“When will my baby roll over?” Most parents have thought this at one time or another—especially when you see other, younger babies already doing so.
While development may feel like a competition, or even a concern if your kid isn’t “getting it,” it’s not an exact science as to when it will happen.
The reason is because rolling over is a gradually learned skill that builds for a long time before the baby actually rolls over. There’s also the difference between rolling from front to back and back to front (which take different skills and muscles).
Read on to get an idea of when your baby will likely meet this milestone.
When do babies roll over?
Unfortunately, there’s no specific point when your baby will roll over. Some begin rolling over at 3 months, and others don’t really get it until closer to 7 months. If you ask your friends “when did your baby roll over?” you’ll get a wide range of answers for two reasons:
- A baby’s weight can affect when he or she rolls over.
- A baby’s muscles develop at different times depending on how active they are and how much tummy time and floor time they get.
Front-to-back, back-to front: What is considered rolling over?
The rolling over milestone is not as concrete as others, such as when babies start walking.
- Some babies can roll from back to front but not front to back (or vice versa).
- Some can roll one way but can’t get back.
- Others can roll over and over while others don’t.
Do all of these count as rolling over? Must baby be a rolling pro before he’s officially reached this milestone?
The answer really depends on who you ask, but most babies can roll from front to back and back to front by 7 months of age, making that a good gauge for this milestone.
Developmental milestones that lead to rolling over
Below are some typical age ranges for developmental milestones that help baby reach the big “rolling over” milestone.
2-3 months: Baby begins to turn from his back to his side. From this position he can reach for toys but is still unstable and has to focus on staying balanced. When this position becomes easier, baby might relax a bit more and accidentally roll onto his tummy or his back. If it’s his tummy he lands on, he may not be too happy!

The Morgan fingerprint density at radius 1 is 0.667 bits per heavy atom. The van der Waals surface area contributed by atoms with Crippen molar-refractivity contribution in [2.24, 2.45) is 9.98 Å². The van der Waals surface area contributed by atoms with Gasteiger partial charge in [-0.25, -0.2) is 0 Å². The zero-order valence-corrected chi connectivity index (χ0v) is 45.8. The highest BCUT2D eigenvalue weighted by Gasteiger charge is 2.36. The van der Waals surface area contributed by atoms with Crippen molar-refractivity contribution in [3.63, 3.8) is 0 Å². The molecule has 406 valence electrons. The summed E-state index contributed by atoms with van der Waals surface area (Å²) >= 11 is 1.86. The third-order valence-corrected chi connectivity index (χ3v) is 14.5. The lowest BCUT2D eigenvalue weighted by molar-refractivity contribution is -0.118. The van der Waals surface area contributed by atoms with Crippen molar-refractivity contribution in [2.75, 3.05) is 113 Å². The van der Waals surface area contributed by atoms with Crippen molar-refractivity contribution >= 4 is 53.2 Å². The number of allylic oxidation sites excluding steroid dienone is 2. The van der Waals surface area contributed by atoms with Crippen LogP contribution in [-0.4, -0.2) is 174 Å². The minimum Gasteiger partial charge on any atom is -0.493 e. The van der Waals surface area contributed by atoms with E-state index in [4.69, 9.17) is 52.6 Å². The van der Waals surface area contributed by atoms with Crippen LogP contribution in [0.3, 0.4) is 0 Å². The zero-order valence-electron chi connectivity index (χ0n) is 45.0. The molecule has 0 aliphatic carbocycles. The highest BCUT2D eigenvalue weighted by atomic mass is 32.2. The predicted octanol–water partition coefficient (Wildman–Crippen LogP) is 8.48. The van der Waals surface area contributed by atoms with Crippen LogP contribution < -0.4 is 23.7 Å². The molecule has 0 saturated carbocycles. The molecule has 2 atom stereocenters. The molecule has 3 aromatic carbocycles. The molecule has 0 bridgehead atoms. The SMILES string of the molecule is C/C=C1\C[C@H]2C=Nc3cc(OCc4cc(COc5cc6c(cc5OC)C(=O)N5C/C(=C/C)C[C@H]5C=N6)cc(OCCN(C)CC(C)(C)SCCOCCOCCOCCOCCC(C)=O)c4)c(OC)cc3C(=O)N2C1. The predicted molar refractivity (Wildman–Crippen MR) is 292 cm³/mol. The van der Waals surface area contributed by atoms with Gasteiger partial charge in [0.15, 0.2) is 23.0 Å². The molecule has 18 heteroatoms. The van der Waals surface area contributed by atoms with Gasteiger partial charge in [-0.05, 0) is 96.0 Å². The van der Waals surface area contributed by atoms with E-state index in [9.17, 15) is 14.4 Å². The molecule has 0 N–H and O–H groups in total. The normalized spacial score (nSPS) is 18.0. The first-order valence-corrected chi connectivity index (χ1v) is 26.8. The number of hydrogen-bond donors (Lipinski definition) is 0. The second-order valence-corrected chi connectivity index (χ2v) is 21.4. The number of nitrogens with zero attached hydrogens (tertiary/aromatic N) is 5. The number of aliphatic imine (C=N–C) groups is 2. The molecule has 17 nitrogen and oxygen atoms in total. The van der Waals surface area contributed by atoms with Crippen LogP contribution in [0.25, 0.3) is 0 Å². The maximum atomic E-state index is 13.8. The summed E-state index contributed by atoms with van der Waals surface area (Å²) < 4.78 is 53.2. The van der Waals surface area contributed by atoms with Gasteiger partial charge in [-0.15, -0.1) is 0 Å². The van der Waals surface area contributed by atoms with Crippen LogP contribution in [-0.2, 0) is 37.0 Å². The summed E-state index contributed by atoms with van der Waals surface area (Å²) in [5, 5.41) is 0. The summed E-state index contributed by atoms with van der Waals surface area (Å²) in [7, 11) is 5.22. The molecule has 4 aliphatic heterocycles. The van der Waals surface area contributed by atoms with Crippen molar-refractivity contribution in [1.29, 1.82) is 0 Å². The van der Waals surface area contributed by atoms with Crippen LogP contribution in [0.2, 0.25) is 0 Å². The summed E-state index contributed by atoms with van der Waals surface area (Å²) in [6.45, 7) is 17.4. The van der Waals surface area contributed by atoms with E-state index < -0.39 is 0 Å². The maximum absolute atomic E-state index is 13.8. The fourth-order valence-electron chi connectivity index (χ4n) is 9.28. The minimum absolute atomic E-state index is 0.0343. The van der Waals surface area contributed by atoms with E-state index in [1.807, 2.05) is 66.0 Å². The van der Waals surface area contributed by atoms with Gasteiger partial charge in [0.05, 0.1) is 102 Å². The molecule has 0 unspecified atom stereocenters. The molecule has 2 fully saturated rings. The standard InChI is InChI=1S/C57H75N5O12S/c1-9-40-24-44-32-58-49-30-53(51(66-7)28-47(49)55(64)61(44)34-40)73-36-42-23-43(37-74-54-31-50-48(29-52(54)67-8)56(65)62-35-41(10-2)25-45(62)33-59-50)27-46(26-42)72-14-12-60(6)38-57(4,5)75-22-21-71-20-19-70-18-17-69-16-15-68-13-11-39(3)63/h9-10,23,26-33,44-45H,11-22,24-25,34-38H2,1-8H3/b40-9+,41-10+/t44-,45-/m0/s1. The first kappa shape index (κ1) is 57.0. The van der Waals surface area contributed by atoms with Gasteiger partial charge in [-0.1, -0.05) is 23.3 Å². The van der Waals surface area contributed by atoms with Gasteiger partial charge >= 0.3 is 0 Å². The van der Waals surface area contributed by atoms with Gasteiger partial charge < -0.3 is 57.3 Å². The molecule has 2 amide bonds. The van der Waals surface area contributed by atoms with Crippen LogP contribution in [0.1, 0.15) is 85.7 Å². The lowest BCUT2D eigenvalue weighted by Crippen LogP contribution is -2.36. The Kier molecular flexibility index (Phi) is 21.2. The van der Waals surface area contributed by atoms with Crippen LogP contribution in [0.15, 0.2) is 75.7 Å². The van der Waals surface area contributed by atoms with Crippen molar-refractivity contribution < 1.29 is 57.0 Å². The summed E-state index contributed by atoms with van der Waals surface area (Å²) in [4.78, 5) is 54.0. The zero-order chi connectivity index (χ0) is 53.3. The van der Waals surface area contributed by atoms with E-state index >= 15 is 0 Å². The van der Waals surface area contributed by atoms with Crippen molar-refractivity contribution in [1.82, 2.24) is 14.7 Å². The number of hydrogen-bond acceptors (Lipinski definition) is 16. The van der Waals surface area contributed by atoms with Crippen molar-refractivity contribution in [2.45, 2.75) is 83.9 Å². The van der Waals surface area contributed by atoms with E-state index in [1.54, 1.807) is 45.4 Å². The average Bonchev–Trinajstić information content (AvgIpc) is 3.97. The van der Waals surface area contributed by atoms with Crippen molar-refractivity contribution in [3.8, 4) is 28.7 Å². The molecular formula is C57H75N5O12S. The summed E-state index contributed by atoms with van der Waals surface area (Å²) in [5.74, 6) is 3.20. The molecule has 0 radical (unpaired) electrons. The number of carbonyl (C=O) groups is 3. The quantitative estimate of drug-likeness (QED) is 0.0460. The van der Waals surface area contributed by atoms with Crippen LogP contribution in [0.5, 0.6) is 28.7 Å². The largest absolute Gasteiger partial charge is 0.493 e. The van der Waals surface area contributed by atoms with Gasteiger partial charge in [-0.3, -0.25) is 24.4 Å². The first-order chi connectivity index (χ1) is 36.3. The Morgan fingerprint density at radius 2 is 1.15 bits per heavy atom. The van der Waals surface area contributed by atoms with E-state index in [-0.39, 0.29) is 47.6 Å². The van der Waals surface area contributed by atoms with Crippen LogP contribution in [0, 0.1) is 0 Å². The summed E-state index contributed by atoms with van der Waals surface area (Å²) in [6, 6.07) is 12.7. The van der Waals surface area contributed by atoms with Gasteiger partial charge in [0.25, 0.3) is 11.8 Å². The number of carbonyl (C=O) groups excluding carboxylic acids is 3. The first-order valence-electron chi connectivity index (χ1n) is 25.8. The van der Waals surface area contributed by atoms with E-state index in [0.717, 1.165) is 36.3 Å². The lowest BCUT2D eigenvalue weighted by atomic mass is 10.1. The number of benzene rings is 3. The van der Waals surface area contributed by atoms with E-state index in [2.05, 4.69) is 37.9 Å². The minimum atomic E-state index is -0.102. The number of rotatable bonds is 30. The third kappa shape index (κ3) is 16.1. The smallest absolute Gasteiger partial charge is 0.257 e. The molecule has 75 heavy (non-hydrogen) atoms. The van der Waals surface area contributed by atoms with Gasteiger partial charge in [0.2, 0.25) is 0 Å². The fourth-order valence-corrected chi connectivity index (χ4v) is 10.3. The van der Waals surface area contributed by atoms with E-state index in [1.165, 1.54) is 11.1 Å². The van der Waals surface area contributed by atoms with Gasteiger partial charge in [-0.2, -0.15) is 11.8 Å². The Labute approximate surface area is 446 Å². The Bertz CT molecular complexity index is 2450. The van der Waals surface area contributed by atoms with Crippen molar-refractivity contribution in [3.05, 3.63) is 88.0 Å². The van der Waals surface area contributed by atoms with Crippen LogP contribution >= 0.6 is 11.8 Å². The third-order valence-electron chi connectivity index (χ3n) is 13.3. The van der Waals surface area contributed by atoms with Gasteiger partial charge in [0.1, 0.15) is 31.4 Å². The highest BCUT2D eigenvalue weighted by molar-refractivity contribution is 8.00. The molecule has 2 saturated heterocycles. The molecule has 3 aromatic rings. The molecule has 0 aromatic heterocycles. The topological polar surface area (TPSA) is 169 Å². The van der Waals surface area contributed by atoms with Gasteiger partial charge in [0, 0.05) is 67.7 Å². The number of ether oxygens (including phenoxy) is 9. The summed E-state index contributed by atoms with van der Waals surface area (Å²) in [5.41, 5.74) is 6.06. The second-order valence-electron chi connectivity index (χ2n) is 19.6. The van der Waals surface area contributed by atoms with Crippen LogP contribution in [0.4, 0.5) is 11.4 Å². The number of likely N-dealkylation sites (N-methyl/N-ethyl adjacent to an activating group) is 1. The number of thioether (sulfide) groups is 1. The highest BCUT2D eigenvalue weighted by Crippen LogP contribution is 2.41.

On the other hand, some babies actually can roll from tummy to back fairly easily at this stage. Soon he will learn how to lift his head and begin doing the push-up position which strengthens his back in preparation for rolling over. However, once he begins lifting his head he may again have trouble rolling from tummy to back for a short time.
4-7 months: Baby will continue strengthening his back and neck in the push-up position and may spend more time there playing. He practices stretching and reaching which tones his trunk (body) in preparation for rolling over, crawling, and sitting.
At some point during this timeframe, your child will learn how to roll from front-to-back and back-to-front and may even start rolling across the floor (though that may be closer to 8 months)!
Keep in mind that some babies start developing their sitting skill quickly and may skip a lot of rolling and go straight to sitting and scooting. If this is your child, there’s no cause for alarm, he or she is still progressing developmentally. However, if your baby is not doing any of these things by 7 months, check with your pediatrician.
What about preemies?
Babies who were born prematurely will often reach developmental milestones at a similar time or a little bit later than full term babies if you use their corrected age. So if your 6-month-old child was born 2 months early, her corrected age is 4 months (how old she would be if she were born near her due date).
Micro-preemies or preemies who have health issues may not fall on the same developmental timeline so you should talk with your pediatrician about when your child should reach developmental milestones such as rolling over.
How to help your baby roll over
Every child is unique and, though they usually fit into a similar path, each child has subtle differences in their developmental journey—especially when it comes to rolling over. Here are some tips for helping your child reach the rolling over milestone naturally:
- Trust your baby. If each child has his own way of learning things, the best thing to do is to sit back and allow his natural development to unfold. Of course, you should also be aware of what’s not normal so you can consult a professional if needed (if your baby isn’t rolling over by 7 months, consult your pediatrician).
- Don’t prop baby on his side (unless he’s sleeping) so that he can have practice using those muscles to balance.
- In fact, don’t prop baby at all, if possible, so he can naturally develop those muscles and balance. Dr. Emmi Pikler, the famed Hungarian pediatrician, found that babies who were allowed to naturally develop (meaning not put into positions they couldn’t get into themselves) were often more strong, stable, and confident in their movements.
How about you?
When did your child learn to roll over? Was it similar to or different from other children?